Sally is one of a number of acclaimed TV writers with one specific thing in common; they all hail from a background of popular drama; that is to say, Series and Serial dramas.

Paul Abbot (Cracker, Shameless), Tony Jordan (Life on Mars, Hustle), Kay Mellor (Fat Friends, The Syndicate), and Russell T Davies (Queer As Folk, Cucumber, Banana, Tofu) learned their craft, honed their skills and made their names working on long-form narratives; the multi-episodic Series, the longer run Serials, and Soaps.

In a recent interview Sally Wainwright was asked what advice she would give to writers who wanted to craft great TV drama. I picked out one of her tips here to illustrate my point; here she talks about specifically working on the longest running soap in the UK, Coronation Street (Corrie) which is currently 53 years young:

“Work on a Soap: Five years on Coronation Street taught me how to tell stories. You’d sit in a room at Corrie, there were about 15 of us doing two episodes a week, and I remember fantastic writers coming up with the most mad but completely plausible ideas. It made me start thinking in detail of how one thing leads to another, and how to construct a story with a beginning, middle and an end, rather than just an incident.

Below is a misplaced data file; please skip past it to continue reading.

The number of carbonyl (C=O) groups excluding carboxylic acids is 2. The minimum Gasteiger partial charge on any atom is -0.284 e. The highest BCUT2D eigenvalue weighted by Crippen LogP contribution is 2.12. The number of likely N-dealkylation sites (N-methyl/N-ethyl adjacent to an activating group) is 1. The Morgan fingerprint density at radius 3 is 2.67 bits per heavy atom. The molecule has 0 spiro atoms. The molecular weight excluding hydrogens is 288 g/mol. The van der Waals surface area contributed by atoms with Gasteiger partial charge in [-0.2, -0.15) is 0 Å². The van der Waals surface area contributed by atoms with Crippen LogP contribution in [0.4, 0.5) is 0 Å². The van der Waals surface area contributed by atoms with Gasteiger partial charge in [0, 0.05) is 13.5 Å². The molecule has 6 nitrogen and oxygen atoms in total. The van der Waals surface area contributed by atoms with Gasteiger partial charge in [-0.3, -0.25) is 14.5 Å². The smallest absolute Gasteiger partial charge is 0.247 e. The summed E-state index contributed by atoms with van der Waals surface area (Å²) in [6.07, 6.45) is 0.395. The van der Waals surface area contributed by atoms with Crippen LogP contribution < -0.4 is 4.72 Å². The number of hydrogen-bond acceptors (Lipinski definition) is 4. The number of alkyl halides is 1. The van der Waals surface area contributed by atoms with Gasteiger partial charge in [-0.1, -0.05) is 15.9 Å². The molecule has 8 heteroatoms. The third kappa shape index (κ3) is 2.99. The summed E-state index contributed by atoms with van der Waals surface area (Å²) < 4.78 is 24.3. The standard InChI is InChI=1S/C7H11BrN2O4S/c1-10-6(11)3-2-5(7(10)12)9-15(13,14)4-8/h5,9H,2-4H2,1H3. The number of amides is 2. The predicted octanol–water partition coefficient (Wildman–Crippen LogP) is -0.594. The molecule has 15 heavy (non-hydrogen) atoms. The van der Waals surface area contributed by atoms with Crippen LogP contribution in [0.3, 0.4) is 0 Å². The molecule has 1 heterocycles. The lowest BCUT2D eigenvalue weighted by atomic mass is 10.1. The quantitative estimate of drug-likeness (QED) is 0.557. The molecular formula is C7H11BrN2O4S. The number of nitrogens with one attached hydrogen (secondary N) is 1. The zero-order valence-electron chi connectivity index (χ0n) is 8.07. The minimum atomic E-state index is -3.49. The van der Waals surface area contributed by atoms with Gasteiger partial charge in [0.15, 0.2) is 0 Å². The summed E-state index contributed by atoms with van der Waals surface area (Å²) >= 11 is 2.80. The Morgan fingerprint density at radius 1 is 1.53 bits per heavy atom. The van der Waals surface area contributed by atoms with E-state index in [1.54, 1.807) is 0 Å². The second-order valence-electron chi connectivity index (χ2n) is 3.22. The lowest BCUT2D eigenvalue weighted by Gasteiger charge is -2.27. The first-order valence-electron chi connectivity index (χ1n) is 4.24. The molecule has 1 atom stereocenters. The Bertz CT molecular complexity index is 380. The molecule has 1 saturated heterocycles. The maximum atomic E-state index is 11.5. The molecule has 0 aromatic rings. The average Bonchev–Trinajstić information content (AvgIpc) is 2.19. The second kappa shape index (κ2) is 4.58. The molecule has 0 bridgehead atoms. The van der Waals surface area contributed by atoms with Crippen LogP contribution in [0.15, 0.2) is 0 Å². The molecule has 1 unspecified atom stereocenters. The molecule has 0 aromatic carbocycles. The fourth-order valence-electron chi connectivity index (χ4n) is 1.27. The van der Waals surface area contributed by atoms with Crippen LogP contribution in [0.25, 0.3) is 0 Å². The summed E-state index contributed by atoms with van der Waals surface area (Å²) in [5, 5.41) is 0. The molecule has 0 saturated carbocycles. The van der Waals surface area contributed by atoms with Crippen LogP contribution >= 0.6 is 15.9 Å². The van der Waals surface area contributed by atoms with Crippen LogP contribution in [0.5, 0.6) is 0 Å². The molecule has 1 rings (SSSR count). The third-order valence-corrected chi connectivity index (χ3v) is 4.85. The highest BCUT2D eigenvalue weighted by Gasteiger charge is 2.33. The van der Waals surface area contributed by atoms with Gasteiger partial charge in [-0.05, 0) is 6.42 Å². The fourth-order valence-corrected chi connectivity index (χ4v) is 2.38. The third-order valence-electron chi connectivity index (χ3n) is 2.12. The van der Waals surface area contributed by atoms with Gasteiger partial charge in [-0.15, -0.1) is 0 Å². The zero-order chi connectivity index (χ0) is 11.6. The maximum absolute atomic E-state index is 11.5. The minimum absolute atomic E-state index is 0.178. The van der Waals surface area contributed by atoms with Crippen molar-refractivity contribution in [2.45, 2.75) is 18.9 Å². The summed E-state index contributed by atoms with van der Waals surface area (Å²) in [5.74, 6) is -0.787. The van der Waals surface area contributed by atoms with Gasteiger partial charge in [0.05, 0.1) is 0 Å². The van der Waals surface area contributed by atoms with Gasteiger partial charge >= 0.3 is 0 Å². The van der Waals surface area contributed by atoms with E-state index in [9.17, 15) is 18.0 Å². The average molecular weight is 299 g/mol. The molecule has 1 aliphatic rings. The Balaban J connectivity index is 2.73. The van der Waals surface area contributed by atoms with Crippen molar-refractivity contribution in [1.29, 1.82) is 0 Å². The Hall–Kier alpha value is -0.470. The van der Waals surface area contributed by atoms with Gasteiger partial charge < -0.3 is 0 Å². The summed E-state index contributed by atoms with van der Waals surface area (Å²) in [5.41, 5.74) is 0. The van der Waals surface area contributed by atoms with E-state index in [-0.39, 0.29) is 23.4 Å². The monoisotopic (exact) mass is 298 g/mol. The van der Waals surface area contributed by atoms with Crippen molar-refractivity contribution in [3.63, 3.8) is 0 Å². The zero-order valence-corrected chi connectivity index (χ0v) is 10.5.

The interview with The Independent in full, is here.

Successful Series Dramas require a Creative Process and a Production Process – clearly – no surprise there. But in order for a TV drama series to really work; a correct mind set needs to be established from these two key areas so one supports and augments the other.

Writing and Producing Television Drama is essentially a collaborative process; there are no isolated writers in their garrets here, no man or woman is allowed to exist in splendid isolation – they are expected to pitch in, work together and pull with the team. That goes for production crew as well as the writers on the team.

Here is a blog I wrote about the collaborative process in television and how a writer needs to adapt and tweak their mind set if they want to get in and get on in television as a writer.

On a long runner, the writer/s need to be competent and versed in several essential skills to make the work sing on the page:

i. Structural ability: To be able to create, develop and control several narrative strands for an ensemble cast over more than one episode.

ii. Ability with Character: To bring to the table a body of credible, interesting, engaging people with layered, relevant stories to tell; characters capable of exploring a plot line and going on a journey that we the audience want to follow.